Beware of Hearing Loss When Working with Chemicals

Hearing loss affects about one in five people in American Fork. Usually, it’s the result of excess noise, aging, disease or trauma. Chemicals are another lesser-known cause of hearing loss in Utah.

How Certain Chemicals Harm the Ears

chemicals on a lab bench

Certain chemicals can damage the neural pathways and hair cells of the cochlea when they get into your bloodstream. These are known as ototoxicants and are often found in solvents, pesticides and pharmaceuticals. Some are even common household products. The

Occupational Safety and Health Administration (OSHA) published a Safety and Health Information Bulletin in 2018 warning about the dangers of these chemicals, which may cause both hearing and balance problems.

OSHA has broken these ototoxicants down into six categories: solvents, pharmaceuticals, nitriles, asphyxiants, compounds and metals. Many are prevalent in industries such as construction, manufacturing, agriculture, mining, utilities, manufacturing and shipbuilding. Metals, textile and paint are especially dangerous, increasing the risk for a specific type of hearing loss called speech dysfunction, which makes it hard to hear voices and warning signals over ambient noise.

Just how many people are affected by hearing loss related to chemical exposure isn’t known. There’s simply no way for hearing tests to determine whether damage is a result of chemicals or other factors. Many of the industries where these chemicals are in heavy use also tend to be noisy, further complicating efforts to distinguish the reason for a hearing impairment.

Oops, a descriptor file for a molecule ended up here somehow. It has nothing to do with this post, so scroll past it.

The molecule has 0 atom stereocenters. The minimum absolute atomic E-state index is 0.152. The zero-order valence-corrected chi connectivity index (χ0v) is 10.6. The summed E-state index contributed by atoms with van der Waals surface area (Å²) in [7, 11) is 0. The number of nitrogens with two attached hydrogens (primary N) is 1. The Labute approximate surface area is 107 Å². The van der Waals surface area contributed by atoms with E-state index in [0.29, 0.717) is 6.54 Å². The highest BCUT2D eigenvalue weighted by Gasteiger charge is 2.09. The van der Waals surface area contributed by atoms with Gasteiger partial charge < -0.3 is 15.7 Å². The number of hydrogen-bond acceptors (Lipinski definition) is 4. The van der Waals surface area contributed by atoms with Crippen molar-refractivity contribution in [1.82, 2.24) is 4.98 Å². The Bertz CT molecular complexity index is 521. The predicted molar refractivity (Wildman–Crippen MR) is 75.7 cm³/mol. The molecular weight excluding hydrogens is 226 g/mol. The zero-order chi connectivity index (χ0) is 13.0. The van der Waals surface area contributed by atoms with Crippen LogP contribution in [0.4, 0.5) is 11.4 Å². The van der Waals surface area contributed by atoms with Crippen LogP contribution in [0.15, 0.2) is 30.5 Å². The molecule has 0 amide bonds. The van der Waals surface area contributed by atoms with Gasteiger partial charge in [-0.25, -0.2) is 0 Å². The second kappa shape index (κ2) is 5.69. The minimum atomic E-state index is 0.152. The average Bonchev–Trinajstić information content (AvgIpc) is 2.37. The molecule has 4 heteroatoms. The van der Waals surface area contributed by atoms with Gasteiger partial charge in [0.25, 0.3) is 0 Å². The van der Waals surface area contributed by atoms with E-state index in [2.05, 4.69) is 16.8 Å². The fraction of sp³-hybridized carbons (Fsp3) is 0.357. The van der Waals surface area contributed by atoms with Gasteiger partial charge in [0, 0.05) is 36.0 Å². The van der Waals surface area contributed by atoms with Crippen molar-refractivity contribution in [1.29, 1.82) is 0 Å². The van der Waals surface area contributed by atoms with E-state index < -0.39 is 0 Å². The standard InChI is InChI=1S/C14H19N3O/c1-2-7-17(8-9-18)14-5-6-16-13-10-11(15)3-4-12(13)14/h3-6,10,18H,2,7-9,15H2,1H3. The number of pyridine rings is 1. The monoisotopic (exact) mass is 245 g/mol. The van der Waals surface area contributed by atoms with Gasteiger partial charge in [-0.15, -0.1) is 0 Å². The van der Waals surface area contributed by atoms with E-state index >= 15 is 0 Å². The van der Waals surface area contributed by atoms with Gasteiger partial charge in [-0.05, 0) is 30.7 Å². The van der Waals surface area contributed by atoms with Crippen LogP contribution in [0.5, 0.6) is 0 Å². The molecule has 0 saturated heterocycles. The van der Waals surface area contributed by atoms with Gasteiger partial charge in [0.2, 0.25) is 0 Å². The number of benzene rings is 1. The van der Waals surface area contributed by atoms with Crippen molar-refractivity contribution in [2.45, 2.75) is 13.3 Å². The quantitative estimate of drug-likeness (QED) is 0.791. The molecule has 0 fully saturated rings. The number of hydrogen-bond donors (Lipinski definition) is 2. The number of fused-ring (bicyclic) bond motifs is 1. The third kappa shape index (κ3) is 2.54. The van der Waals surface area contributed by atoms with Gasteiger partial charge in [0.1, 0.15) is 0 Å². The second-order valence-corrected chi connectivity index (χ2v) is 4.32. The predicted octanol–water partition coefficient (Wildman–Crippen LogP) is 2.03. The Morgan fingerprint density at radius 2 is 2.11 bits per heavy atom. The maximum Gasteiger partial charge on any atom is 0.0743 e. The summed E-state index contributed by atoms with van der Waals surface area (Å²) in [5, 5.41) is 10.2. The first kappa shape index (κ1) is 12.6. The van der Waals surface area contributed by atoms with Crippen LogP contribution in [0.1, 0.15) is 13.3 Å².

Making the Workplace Safe

Companies that expose their employees to otoxicants should take extra precautions to protect their workers. Strategies to make the workplace safe include:

  • Identifying chemicals in the workplace that are potentially harmful
  • Handing out Material Safety Data Sheets (MSDS) created by OSH to let employees know about ototoxicants in the workplace
  • Offering health and safety training classes for workers who come into contact with chemicals and those that are exposed to loud noise
  • Striving to find alternative, safer chemicals
  • Developing safety processes, including enclosures and isolation, designed to reduce employee exposure to chemicals and noise

If your work involves chemicals and you’d like to know if they are dangerous, or want to take precautions to protect your hearing, make an appointment with an American Fork audiologist.

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